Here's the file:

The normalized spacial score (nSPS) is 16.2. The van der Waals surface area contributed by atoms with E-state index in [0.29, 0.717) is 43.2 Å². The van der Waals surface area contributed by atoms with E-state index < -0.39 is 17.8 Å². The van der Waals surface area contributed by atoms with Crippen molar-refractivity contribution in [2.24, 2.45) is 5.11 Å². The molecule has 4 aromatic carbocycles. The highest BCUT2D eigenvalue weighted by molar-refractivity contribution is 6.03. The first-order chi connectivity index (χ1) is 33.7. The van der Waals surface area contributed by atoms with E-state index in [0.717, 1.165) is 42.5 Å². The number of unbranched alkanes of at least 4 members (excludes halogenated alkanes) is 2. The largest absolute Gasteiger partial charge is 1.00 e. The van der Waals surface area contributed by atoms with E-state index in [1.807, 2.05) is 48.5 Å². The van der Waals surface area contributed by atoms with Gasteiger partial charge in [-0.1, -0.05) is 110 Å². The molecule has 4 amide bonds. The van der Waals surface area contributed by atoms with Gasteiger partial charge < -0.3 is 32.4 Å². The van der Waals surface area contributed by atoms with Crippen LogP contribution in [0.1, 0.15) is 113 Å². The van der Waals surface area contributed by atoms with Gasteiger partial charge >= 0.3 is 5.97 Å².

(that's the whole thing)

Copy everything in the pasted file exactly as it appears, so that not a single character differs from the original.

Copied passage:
The normalized spacial score (nSPS) is 16.2. The van der Waals surface area contributed by atoms with E-state index in [0.29, 0.717) is 43.2 Å². The van der Waals surface area contributed by atoms with E-state index < -0.39 is 17.8 Å². The van der Waals surface area contributed by atoms with Crippen molar-refractivity contribution in [2.24, 2.45) is 5.11 Å². The molecule has 4 aromatic carbocycles. The highest BCUT2D eigenvalue weighted by molar-refractivity contribution is 6.03. The first-order chi connectivity index (χ1) is 33.7. The van der Waals surface area contributed by atoms with E-state index in [0.717, 1.165) is 42.5 Å². The number of unbranched alkanes of at least 4 members (excludes halogenated alkanes) is 2. The largest absolute Gasteiger partial charge is 1.00 e. The van der Waals surface area contributed by atoms with E-state index in [1.807, 2.05) is 48.5 Å². The van der Waals surface area contributed by atoms with Gasteiger partial charge in [-0.1, -0.05) is 110 Å². The molecule has 4 amide bonds. The van der Waals surface area contributed by atoms with Gasteiger partial charge < -0.3 is 32.4 Å². The van der Waals surface area contributed by atoms with Crippen LogP contribution in [0.1, 0.15) is 113 Å². The van der Waals surface area contributed by atoms with Gasteiger partial charge >= 0.3 is 5.97 Å².